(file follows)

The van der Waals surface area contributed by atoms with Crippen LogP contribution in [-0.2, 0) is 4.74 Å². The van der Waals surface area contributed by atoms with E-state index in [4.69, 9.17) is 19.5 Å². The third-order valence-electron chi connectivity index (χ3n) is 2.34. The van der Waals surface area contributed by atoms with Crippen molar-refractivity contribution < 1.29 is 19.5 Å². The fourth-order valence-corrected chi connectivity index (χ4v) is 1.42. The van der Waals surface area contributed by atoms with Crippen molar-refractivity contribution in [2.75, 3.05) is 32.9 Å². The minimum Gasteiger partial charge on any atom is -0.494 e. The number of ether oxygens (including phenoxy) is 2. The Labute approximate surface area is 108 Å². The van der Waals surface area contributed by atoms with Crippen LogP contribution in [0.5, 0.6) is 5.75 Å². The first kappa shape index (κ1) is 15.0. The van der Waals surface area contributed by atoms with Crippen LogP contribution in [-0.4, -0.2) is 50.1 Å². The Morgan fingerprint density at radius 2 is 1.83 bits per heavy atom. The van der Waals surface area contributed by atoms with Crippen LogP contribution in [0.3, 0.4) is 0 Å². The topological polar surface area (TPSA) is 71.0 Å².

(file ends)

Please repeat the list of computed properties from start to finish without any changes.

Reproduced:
The van der Waals surface area contributed by atoms with Crippen LogP contribution in [-0.2, 0) is 4.74 Å². The van der Waals surface area contributed by atoms with E-state index in [4.69, 9.17) is 19.5 Å². The third-order valence-electron chi connectivity index (χ3n) is 2.34. The van der Waals surface area contributed by atoms with Crippen molar-refractivity contribution < 1.29 is 19.5 Å². The fourth-order valence-corrected chi connectivity index (χ4v) is 1.42. The van der Waals surface area contributed by atoms with Crippen molar-refractivity contribution in [2.75, 3.05) is 32.9 Å². The minimum Gasteiger partial charge on any atom is -0.494 e. The number of ether oxygens (including phenoxy) is 2. The Labute approximate surface area is 108 Å². The van der Waals surface area contributed by atoms with Crippen LogP contribution in [0.5, 0.6) is 5.75 Å². The first kappa shape index (κ1) is 15.0. The van der Waals surface area contributed by atoms with Crippen LogP contribution in [-0.4, -0.2) is 50.1 Å². The Morgan fingerprint density at radius 2 is 1.83 bits per heavy atom. The van der Waals surface area contributed by atoms with Crippen LogP contribution in [0.3, 0.4) is 0 Å². The topological polar surface area (TPSA) is 71.0 Å².